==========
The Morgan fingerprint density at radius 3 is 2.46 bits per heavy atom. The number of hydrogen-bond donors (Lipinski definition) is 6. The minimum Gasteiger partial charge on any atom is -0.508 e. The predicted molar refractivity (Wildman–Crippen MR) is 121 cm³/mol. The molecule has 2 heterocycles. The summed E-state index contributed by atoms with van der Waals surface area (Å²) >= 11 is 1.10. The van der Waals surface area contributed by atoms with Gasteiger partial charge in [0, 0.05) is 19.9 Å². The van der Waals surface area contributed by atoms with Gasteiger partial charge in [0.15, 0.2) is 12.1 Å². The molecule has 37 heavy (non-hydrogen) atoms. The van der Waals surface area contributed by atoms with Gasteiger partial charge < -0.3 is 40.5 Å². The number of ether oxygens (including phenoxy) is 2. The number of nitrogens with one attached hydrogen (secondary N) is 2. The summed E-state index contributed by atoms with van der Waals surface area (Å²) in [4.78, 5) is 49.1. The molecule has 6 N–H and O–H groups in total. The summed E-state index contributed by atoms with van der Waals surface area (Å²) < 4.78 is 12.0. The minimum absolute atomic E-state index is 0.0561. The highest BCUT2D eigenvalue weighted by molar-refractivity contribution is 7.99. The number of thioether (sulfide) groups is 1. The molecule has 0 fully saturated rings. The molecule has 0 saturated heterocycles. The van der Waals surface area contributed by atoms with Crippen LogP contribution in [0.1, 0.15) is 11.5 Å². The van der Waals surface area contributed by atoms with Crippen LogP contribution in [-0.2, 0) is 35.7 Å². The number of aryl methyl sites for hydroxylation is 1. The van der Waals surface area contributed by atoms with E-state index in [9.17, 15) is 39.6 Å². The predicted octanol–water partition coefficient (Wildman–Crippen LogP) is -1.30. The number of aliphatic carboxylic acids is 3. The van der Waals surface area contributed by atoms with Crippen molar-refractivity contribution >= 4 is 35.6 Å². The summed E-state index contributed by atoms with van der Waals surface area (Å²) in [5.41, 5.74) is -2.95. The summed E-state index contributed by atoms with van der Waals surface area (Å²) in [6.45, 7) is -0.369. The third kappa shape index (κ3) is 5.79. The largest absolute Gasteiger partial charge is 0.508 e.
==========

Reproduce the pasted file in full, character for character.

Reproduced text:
The Morgan fingerprint density at radius 3 is 2.46 bits per heavy atom. The number of hydrogen-bond donors (Lipinski definition) is 6. The minimum Gasteiger partial charge on any atom is -0.508 e. The predicted molar refractivity (Wildman–Crippen MR) is 121 cm³/mol. The molecule has 2 heterocycles. The summed E-state index contributed by atoms with van der Waals surface area (Å²) >= 11 is 1.10. The van der Waals surface area contributed by atoms with Gasteiger partial charge in [0, 0.05) is 19.9 Å². The van der Waals surface area contributed by atoms with Gasteiger partial charge in [0.15, 0.2) is 12.1 Å². The molecule has 37 heavy (non-hydrogen) atoms. The van der Waals surface area contributed by atoms with Gasteiger partial charge < -0.3 is 40.5 Å². The number of ether oxygens (including phenoxy) is 2. The number of nitrogens with one attached hydrogen (secondary N) is 2. The summed E-state index contributed by atoms with van der Waals surface area (Å²) in [4.78, 5) is 49.1. The molecule has 6 N–H and O–H groups in total. The summed E-state index contributed by atoms with van der Waals surface area (Å²) < 4.78 is 12.0. The minimum absolute atomic E-state index is 0.0561. The highest BCUT2D eigenvalue weighted by molar-refractivity contribution is 7.99. The number of thioether (sulfide) groups is 1. The molecule has 0 fully saturated rings. The molecule has 0 saturated heterocycles. The van der Waals surface area contributed by atoms with Crippen LogP contribution in [0.1, 0.15) is 11.5 Å². The van der Waals surface area contributed by atoms with Crippen LogP contribution in [-0.2, 0) is 35.7 Å². The number of aryl methyl sites for hydroxylation is 1. The van der Waals surface area contributed by atoms with E-state index in [9.17, 15) is 39.6 Å². The predicted octanol–water partition coefficient (Wildman–Crippen LogP) is -1.30. The number of aliphatic carboxylic acids is 3. The van der Waals surface area contributed by atoms with Crippen molar-refractivity contribution >= 4 is 35.6 Å². The summed E-state index contributed by atoms with van der Waals surface area (Å²) in [5.41, 5.74) is -2.95. The summed E-state index contributed by atoms with van der Waals surface area (Å²) in [6.45, 7) is -0.369. The third kappa shape index (κ3) is 5.79. The largest absolute Gasteiger partial charge is 0.508 e.